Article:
Musculoskeletal disorders:
Vibration

Just one incident of exposure to severe vibration can cause injury or affect health – but it’s often exposure over a period of time which leads to long-term, and sometimes irreversible, problems.

Early symptoms of vibration-related illnesses include tingling and numbness of fingers, not being able to feel things properly, back pain, loss of strength in hands and fingers going white (blanching) and becoming red and painful on recovery.

Employers and workers must be aware of these symptoms because they can lead to further issues, like sleep deprivation, reduced grip and an inability to do fine work.

The Control of Vibration at Work Regulations place responsibility on employers to control vibration hazards.

Vibration is often neglected in the workplace as the sources can be integral to a worker’s everyday role. For instance, some workers are exposed to whole-body vibration (WBV) on a regular basis by using mobile machines or vehicles. For others, using hand-held power tools could expose them to hand-arm vibration syndrome (HAVS). Both types can cause debilitating health problems.

  • Make sure you understand your responsibilities under the Control of Vibration at Work Regulations and you have a competent person completing the necessary risk assessment. In particular, ensure you understand what the exposure action values (EAV) and exposure limit values (ELV) are.

    - An in-house assessment is usually sufficient to complete the basic risk assessment and to decide whether the EAV or ELV are likely to be exceeded.

    - Duty holders are not automatically expected to make vibration measurements, unless it isn’t possible to properly assess the hazard. Technical measurement is complex, and specialised equipment needs to be used following the method defined in the relevant BS EN ISO standard.
  • Identify situations where the use of tools, equipment, plant or processes might expose individuals to vibration and include noise and vibration risk factors within a policy for the purchase, hire and use of tools, equipment, plant, machinery, etc.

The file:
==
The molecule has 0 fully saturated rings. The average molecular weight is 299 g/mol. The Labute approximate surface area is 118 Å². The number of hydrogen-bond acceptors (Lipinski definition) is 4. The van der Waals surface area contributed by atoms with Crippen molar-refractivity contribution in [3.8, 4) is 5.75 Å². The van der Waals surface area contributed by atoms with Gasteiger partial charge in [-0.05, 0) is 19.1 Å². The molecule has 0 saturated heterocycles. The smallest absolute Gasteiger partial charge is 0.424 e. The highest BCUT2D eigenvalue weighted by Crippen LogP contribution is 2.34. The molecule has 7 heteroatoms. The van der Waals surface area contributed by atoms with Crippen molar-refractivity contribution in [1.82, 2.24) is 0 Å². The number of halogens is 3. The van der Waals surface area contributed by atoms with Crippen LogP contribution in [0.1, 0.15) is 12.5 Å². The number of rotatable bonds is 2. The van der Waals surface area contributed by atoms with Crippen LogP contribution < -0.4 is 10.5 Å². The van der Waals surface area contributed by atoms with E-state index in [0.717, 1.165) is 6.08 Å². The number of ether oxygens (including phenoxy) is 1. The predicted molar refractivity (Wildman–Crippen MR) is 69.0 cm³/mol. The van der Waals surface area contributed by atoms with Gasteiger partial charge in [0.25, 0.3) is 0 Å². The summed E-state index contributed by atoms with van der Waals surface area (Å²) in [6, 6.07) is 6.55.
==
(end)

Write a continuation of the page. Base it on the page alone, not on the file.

• Consult employees and safety representatives when assessing exposure to vibration.
  • Take all relevant factors into account when establishing control measures.
  • Provide health surveillance if regular daily exposure is likely to exceed the exposure action value (EAV). For hand-arm vibration, this is 2.5m/s2 (metres per second squared, aka the vibration magnitude).

    - This is recommended but not required for self-employed workers.
  • Make sure the exposure limit value (ELV) (maximum amount of exposure on any given day) is not exceeded by any workers.
  • Record significant findings of any vibration risk assessment and actions taken, such as what control measures have been put in place, and keep health records for employees under health surveillance.
  • Consider different work methods or tools to eliminate vibration exposure at the source.
  • Implement control measures that reduce vibration exposure to a minimum where it can’t be eliminated.
  • Provide employees with information and training about risks and controls available, such as personal protective equipment (PPE).
  • Monitor, review and update the risk assessment regularly and whenever circumstances change.
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These issues and measures should be considered alongside and for the management of vibration hazards.
Advice and support for the prevention and treatment of vibration-related MSDs can be found at the following websites: